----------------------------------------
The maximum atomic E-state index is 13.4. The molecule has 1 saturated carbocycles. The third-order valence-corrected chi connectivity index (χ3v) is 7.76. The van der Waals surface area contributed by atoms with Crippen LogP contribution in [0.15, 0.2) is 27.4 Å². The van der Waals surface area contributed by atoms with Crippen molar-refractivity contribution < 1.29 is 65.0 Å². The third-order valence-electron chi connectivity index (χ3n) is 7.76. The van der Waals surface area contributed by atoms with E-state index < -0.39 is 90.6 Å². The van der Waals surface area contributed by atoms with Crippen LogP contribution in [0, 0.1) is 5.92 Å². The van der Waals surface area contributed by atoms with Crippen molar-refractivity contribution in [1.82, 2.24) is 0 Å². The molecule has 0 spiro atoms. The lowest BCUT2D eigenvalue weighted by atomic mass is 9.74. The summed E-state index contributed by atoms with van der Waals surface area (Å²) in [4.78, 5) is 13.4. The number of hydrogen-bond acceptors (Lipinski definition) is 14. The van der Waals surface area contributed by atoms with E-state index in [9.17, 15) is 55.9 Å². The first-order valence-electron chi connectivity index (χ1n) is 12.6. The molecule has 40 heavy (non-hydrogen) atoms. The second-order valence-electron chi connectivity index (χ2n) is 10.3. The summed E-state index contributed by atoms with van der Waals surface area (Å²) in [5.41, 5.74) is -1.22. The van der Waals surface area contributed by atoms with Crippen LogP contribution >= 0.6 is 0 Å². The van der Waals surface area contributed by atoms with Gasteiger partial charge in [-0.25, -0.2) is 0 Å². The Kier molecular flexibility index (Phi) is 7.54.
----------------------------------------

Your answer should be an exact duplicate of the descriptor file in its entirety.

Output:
The maximum atomic E-state index is 13.4. The molecule has 1 saturated carbocycles. The third-order valence-corrected chi connectivity index (χ3v) is 7.76. The van der Waals surface area contributed by atoms with Crippen LogP contribution in [0.15, 0.2) is 27.4 Å². The van der Waals surface area contributed by atoms with Crippen molar-refractivity contribution < 1.29 is 65.0 Å². The third-order valence-electron chi connectivity index (χ3n) is 7.76. The van der Waals surface area contributed by atoms with E-state index < -0.39 is 90.6 Å². The van der Waals surface area contributed by atoms with Crippen LogP contribution in [0, 0.1) is 5.92 Å². The van der Waals surface area contributed by atoms with Crippen molar-refractivity contribution in [1.82, 2.24) is 0 Å². The molecule has 0 spiro atoms. The lowest BCUT2D eigenvalue weighted by atomic mass is 9.74. The summed E-state index contributed by atoms with van der Waals surface area (Å²) in [4.78, 5) is 13.4. The number of hydrogen-bond acceptors (Lipinski definition) is 14. The van der Waals surface area contributed by atoms with E-state index in [9.17, 15) is 55.9 Å². The first-order valence-electron chi connectivity index (χ1n) is 12.6. The molecule has 40 heavy (non-hydrogen) atoms. The second-order valence-electron chi connectivity index (χ2n) is 10.3. The summed E-state index contributed by atoms with van der Waals surface area (Å²) in [5.41, 5.74) is -1.22. The van der Waals surface area contributed by atoms with Crippen LogP contribution >= 0.6 is 0 Å². The van der Waals surface area contributed by atoms with Gasteiger partial charge in [-0.25, -0.2) is 0 Å². The Kier molecular flexibility index (Phi) is 7.54.